var result = from st in db.Store

                select new { st, st.Location.Name };

    … or you could use the "join" keyword syntax.

    Hope that helps!


  7. Nhu Keu says:

    That’s wonderful, I learned a lot from this article.Thanks!

  8. Renato Golia says:

    Following your example, what if a Customer has no related CustomerAddress?

    Is it possible to explicit that we want a LEFT JOIN instead of an INNER JOIN?


  9. Gyanendrasingh says:

    Thanks Simon, this article helped me much…

  10. @Jayabalan says:


    Its possible to add values to both tables?

  11. Json says:

    I would murder you if you were on my team and made the Primary Key of one table be the Primary key of a different table…just say'n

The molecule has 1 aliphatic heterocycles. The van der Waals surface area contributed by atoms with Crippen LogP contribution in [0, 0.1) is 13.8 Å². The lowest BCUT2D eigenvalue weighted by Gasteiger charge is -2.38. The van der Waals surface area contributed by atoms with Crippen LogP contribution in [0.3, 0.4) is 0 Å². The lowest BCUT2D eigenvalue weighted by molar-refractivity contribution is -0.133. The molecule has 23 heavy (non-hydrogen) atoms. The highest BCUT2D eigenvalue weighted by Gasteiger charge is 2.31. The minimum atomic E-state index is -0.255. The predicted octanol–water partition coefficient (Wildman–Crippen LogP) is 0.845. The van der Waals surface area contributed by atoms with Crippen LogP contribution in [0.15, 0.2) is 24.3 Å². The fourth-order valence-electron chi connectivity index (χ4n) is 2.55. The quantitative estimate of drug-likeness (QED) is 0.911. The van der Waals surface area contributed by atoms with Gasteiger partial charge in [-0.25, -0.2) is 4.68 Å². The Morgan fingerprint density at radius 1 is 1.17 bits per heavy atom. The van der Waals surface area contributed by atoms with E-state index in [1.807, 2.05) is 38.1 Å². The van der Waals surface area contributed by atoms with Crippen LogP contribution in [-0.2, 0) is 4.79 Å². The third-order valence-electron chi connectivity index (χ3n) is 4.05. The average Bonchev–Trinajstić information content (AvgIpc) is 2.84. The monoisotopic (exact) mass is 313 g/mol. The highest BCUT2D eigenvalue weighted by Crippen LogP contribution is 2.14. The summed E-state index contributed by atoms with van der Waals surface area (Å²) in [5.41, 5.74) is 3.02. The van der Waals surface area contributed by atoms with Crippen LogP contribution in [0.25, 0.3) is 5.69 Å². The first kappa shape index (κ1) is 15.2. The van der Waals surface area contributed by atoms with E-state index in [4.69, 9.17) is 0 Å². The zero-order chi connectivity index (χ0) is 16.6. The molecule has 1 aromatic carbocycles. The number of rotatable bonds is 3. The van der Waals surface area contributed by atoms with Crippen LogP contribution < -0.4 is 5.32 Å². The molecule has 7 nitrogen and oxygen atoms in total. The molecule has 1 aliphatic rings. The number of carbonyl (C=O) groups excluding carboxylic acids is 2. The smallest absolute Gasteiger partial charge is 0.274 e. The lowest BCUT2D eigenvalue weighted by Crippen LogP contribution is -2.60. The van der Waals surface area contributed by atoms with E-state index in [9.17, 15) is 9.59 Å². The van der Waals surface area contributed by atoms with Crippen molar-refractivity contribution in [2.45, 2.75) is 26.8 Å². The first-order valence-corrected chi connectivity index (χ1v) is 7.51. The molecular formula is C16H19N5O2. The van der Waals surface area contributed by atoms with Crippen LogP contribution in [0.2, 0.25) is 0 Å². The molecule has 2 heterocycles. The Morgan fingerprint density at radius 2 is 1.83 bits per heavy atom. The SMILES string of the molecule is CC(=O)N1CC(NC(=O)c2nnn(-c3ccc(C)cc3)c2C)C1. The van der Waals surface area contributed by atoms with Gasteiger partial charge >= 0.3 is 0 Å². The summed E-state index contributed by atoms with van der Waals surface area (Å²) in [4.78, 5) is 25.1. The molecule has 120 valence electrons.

12. Simon J Ince says:

    @ Json – murder away – in most circumstances I'd rather use something that genuinely uniquely identifies the data (a natural key) and makes it easy to join two tables than create a surrogate key for zero value add… 🙂

  13. LiamD1 says:


    I am new to MVC 5/EF 6 so please excuse what might be a naïve question.

    I'm investigating using EF (database first) for a new MVC application against a legacy DB. It (the DB) has a lot of relationships like ADDRESS 1—–1 PERSON_ADDRESS 0..1——1 PERSON. All 3 tables have their own PK (identity column).  To be clear, while the DB supports a many to many between PERSON & ADDRESS, the UI ensures that a PERSON has just one  ADDRESS.  The idea (I assume) was an attempt by the original DBA to ensure consistent implementation of address across the applications that use the DB (there are also a few entities that have multiple ADDRESSes). Because there are other legacy apps (in addition to the one I am looking to replace) I can't change the schema.

    How would you suggest I implement a "Create Person with Address" page given this data structure?

    Thanks 🙂